Technology companies have always worked hard to keep their tax bills low. Amazon.com Inc.’s relatively small annual profits have allowed the e-commerce giant to shrink its tax payments while re-investing in new projects. That strategy has been a recipe for high growth and low tax payments.
In the U.S., Uber has tallied operating losses of more than $10 billion over the last three years. Those losses will allow it to cut down its future U.S. tax bills. As of the end of last year, it reported U.S. net operating losses for future use of $5.1 billion for federal purposes and $4.4 billion for taxes in the states in which it operates. The company is scheduled to release its quarterly earnings on Thursday.
Those losses, which reduce taxable income, would allow it to save around $1 billion in federal tax and around $220 million in state taxes, or a total of around $1.2 billion, Willens said. They’re in addition to the $6.1 billion Dutch buffer.
Before President Donald Trump’s 2017 tax law, companies could fully carry losses back two years and forward 20 years. Now, they can’t be carried back, and can offset only 80 percent of taxable income.
The $6.1 billion Dutch benefit will reduce Uber’s final Dutch tax bills by that precise amount, and has no expiration date. “It’s even better” than the U.S. losses, Willens said.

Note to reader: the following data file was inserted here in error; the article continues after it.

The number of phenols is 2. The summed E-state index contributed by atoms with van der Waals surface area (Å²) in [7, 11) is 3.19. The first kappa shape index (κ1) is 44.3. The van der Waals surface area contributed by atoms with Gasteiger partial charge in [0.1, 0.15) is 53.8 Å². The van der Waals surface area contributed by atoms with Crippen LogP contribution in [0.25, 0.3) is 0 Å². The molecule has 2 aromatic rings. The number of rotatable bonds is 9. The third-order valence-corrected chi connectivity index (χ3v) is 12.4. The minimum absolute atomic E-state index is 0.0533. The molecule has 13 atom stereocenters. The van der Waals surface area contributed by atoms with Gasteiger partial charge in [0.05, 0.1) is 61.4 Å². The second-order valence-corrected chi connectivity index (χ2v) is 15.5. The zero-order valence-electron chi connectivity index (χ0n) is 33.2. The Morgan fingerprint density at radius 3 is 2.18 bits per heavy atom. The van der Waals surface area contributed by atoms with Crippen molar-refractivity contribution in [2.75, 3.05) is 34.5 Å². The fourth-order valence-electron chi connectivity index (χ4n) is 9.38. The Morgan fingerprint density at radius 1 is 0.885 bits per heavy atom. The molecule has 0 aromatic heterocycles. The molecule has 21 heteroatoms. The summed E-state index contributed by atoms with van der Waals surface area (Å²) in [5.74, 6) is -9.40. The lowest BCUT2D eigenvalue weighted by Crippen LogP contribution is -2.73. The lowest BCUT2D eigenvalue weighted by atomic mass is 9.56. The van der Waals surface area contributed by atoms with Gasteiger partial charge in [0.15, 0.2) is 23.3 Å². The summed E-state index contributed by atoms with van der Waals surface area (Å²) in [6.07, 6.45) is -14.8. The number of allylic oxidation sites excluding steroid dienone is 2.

Uber referenced the shuffle in its filing, saying that it undertook “a series of transactions resulting in changes to its international legal structure, including a redomiciliation of a subsidiary to the Netherlands and a transfer of certain intellectual property rights among wholly owned subsidiaries.”
Uber’s moves signal how the Republican tax law, which cut the corporate rate to 21 percent from 35 percent, failed to encourage companies to bring IP and profits back to the US, because companies can still pay lower taxes by keeping certain entities overseas.
Tax rates in the Netherlands and Singapore fall well below the new 21 percent U.S. rate. The Netherlands has a top corporate rate of 25 percent, though income from intangible property, like royalties and licensing fees, can be taxed at 7 percent. Singapore’s corporate rate is 17 percent, though some companies can winnow that down through incentives and other measures. Uber’s Netherlands-based IP is tied to royalties, licensing and trademarks that underpin its business in 63 countries as of last year’s end.
For now, Uber will have to wait to use its new benefit. Because of thorny accounting rules that require U.S. companies to be conservative in their profit forecasts, Uber doesn’t think it will generate enough profits in the near future to actually use the $6.1 billion benefit, according to the spokesman, who cited the company’s quarterly filing.
But once Uber turns a profit, the deduction will kick into action, Willens said. “I’m sure Uber feels that it will eventually become profitable and be in a position to ‘realize’ its cushion, Willens said.
Vari called Uber’s shake-up of its legal form “sophisticated. These structures take a lot of time and money to construct and are often considered proprietary.”
The Uber spokesman said the company “remains committed to openness and transparency with tax authorities around the world, staying faithful to both the letter and intent of the laws in the many jurisdictions where we operate.”
— With assistance from Yoolim Lee